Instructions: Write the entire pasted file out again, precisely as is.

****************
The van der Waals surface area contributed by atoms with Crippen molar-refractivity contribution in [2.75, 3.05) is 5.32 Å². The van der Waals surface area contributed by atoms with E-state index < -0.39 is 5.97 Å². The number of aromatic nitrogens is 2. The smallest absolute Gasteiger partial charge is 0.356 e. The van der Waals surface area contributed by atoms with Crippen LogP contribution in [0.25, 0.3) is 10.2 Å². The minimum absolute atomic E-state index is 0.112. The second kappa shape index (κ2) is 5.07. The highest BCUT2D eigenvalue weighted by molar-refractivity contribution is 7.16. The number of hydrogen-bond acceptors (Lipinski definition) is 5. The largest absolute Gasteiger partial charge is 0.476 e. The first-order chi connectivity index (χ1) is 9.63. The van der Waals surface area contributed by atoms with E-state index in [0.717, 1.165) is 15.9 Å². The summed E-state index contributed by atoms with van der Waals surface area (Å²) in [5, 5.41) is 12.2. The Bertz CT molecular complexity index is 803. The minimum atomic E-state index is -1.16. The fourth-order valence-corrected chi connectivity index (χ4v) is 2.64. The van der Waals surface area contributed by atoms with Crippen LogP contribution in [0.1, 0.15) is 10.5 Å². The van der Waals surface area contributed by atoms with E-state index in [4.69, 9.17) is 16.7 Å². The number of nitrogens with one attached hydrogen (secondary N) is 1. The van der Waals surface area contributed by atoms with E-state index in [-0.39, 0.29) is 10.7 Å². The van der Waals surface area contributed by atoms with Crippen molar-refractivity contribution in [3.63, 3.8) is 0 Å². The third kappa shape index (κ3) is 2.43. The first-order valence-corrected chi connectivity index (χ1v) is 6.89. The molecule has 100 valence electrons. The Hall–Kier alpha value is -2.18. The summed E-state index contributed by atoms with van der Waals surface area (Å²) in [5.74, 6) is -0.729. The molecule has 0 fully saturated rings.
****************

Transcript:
The van der Waals surface area contributed by atoms with Crippen molar-refractivity contribution in [2.75, 3.05) is 5.32 Å². The van der Waals surface area contributed by atoms with E-state index < -0.39 is 5.97 Å². The number of aromatic nitrogens is 2. The smallest absolute Gasteiger partial charge is 0.356 e. The van der Waals surface area contributed by atoms with Crippen LogP contribution in [0.25, 0.3) is 10.2 Å². The minimum absolute atomic E-state index is 0.112. The second kappa shape index (κ2) is 5.07. The highest BCUT2D eigenvalue weighted by molar-refractivity contribution is 7.16. The number of hydrogen-bond acceptors (Lipinski definition) is 5. The largest absolute Gasteiger partial charge is 0.476 e. The first-order chi connectivity index (χ1) is 9.63. The van der Waals surface area contributed by atoms with E-state index in [0.717, 1.165) is 15.9 Å². The summed E-state index contributed by atoms with van der Waals surface area (Å²) in [5, 5.41) is 12.2. The Bertz CT molecular complexity index is 803. The minimum atomic E-state index is -1.16. The fourth-order valence-corrected chi connectivity index (χ4v) is 2.64. The van der Waals surface area contributed by atoms with Crippen LogP contribution in [0.1, 0.15) is 10.5 Å². The van der Waals surface area contributed by atoms with E-state index in [4.69, 9.17) is 16.7 Å². The number of nitrogens with one attached hydrogen (secondary N) is 1. The van der Waals surface area contributed by atoms with E-state index in [-0.39, 0.29) is 10.7 Å². The van der Waals surface area contributed by atoms with Crippen molar-refractivity contribution in [3.63, 3.8) is 0 Å². The third kappa shape index (κ3) is 2.43. The first-order valence-corrected chi connectivity index (χ1v) is 6.89. The molecule has 100 valence electrons. The Hall–Kier alpha value is -2.18. The summed E-state index contributed by atoms with van der Waals surface area (Å²) in [5.74, 6) is -0.729. The molecule has 0 fully saturated rings.